The evening of the ball, the Shipwreck Villagers gathered on the galleon for a party of their own.
Grigor suggested Leila bring her loom.
She frowned in confusion. “Why?”
He looked a little sheepish and said. “You sing when you’re working. If you bring your work, and sit so people aren’t fixing their attention on you, maybe you could treat us to a song or two.”
Marya bounced with excitement, then turned pleading eyes on Leila. “Could you try? It might work and it would be so nice to hear you sing under the stars.”
So Leila brought her loom, and as the evening wound down and people gathered in small groups to murmur and rest, she tucked herself into a comfortable corner with a convenient lantern and began to weave.
Before she knew it, her song soared free and the hum of conversation around her quieted. She only sang for a short time, the lantern was near the end of its oil and it was getting late for people who needed to be up with the larks for work the next day.
She wound up her weaving, and let her song drift away. With a soft sigh, the murmuring returned and the Shipwreck Villagers headed to bed.
Three days later, Andreas left the house, his shoulders easing the minute his foot crossed the threshold. The gardens lay beyond the courtyard and he crossed it slowly, gravel crunching under each step, the flow and splash of the fountain cooling the air and softly stroking his skin with mist as he passed it.
Through the sentinel wall, pillars on each side of the archway standing to attention, and down the lavender-lined paths, busy with bees running their final errands for the day. The olive trees waved their silvery leaves as he passed, the rustle as soothing as the touch of the water earlier.
Down the stone-flagged stairs and into the welcoming disarray of the old orange grove. The leaves here didn’t move as much, more dignified in their deep, shining green. The promise of a good harvest was already starting to weigh the branches, and scent the air with fresh hints of citrus. The light beneath the trees was dimming, echoing shades of the lavender further back and he quickened his steps, just a little.
At the end of the grove was an old stone wall, just high enough to prop a hip on, and strong enough to prevent a tumble down the steep, rocky slope beyond. He was just in time. In front of him, the sun began to sink into the sighing sea, painting it and the sky beyond in colours artists dreamed of, and despaired of recreating.
He leaned on that wall, watching, as the sun disappeared and the sky’s mantle darkened to the deepest of blues, stars peeping out of the depths. He was about to turn, to go back to the light and crowded loudness of the house when he heard it; faint wisps on the wind, strengthening as the world darkened, the sweetest, purest voice in the world, and it seemed to be singing for him alone.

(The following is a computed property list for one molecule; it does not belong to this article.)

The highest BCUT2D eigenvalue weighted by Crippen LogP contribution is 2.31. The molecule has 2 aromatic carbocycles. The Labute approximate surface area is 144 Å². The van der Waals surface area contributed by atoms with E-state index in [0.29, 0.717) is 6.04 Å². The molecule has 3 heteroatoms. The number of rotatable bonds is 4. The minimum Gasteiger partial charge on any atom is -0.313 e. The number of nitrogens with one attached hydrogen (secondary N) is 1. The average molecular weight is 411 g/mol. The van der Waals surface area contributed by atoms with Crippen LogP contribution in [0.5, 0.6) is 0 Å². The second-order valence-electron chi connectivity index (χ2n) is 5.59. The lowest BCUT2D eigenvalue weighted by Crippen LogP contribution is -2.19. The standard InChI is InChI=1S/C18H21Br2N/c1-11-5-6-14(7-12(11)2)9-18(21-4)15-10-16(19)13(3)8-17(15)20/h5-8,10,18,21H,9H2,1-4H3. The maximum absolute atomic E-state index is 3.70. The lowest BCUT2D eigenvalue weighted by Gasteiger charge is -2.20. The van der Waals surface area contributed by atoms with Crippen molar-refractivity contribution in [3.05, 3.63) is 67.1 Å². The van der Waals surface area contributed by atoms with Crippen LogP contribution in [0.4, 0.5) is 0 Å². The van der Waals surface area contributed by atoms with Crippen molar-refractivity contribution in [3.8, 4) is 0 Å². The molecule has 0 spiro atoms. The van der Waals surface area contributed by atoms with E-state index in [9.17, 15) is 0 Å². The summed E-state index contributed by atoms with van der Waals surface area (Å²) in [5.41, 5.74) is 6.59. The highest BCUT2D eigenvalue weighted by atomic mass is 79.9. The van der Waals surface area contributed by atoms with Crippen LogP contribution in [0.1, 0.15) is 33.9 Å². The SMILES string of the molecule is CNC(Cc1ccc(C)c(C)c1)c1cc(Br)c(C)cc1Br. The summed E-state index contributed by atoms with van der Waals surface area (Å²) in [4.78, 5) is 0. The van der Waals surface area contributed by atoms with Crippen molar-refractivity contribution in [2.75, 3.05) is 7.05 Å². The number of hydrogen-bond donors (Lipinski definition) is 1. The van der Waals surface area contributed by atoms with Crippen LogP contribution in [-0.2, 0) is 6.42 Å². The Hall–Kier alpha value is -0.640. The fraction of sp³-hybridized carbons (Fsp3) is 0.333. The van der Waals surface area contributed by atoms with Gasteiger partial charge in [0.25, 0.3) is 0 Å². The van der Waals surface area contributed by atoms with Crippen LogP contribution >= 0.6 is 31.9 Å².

There was something about the air that evening. Even though it was too dark for weaving, Leila couldn’t bring herself to go inside. Not yet. Maybe the sun needed extra soothing to rest peacefully. All she knew was that the night was lovely and she wanted to sing, so she did.
She sang the songs to soothe the Night Goddess’s hounds. Their gentle lilts and softly flowing melodies were perfect for this quiet moment.
As full night drew her star-strewn cloak over the sky, Leila let her song fade, gathered her things, and went inside.
On the clifftop above, Andreas drew what felt like his first full breath in weeks. He turned, finding Xavier under the trees behind him. “I need you to find out where that came from.”
Xavier jerked a nod and fell into step at Andreas’s shoulder as they returned to the house.
The next morning, Andreas woke, and frowned. It was light, there was birdsong. He looked at his valet.
“Did I sleep through?”
Jorge nodded. “Peaceful as you please. I checked you a couple of times, to be sure you were still breathing.”
That drew a guilty half-laugh, Andreas scrubbed at his hair. “I’ve not slept a full night since we got here.”
His valet grimly agreed. “They were rare enough even back in the capital.”
Sliding out of bed and stretching, he said. “It was the music. If it was of this world, I have to find it.”
Jorge ushered him towards the bathing room. “Xavier is aware and, I believe, already investigating.”
The shop continued to hum with customers and news. Speculation over who had caught someone’s eye, and whether it could be held.
There was to be another gathering at the Governor’s House, and new outfits were needed. It was a visit from some old friend of the prince, touring the islands with his new bride. Some foreign dignitary or ambassador, no doubt, on their way to be presented at the Court-of-All-Nations.
For all the activity up on the Hill, preparing for the event and entertaining these mysterious guests, Xavier was constantly to be found in or near the Shipwreck Village.
Marya scowled as she and Leila walked home on the afternoon of the party. “He’s probably offended the Prince and has been banished until he learns some manners. It’s a pity the Prince didn’t think about how it would inflict the horrible man on us.”
Leila considered this, then said. “He’s very polite to us these days. I was just that first time.”
That was greeted with a head toss. “I don’t like it. He’s up to something.”
Leila smiled as they slipped through the gate under Master Kebur’s watchful gaze. “Whatever it is, it’s nothing to do with us, so leave him to it. He’ll be back up the Hill soon enough.”
Marya subsided and moved to other topics, asking after Rosarina and chuckling over her ascension as one of the island’s reigning belles.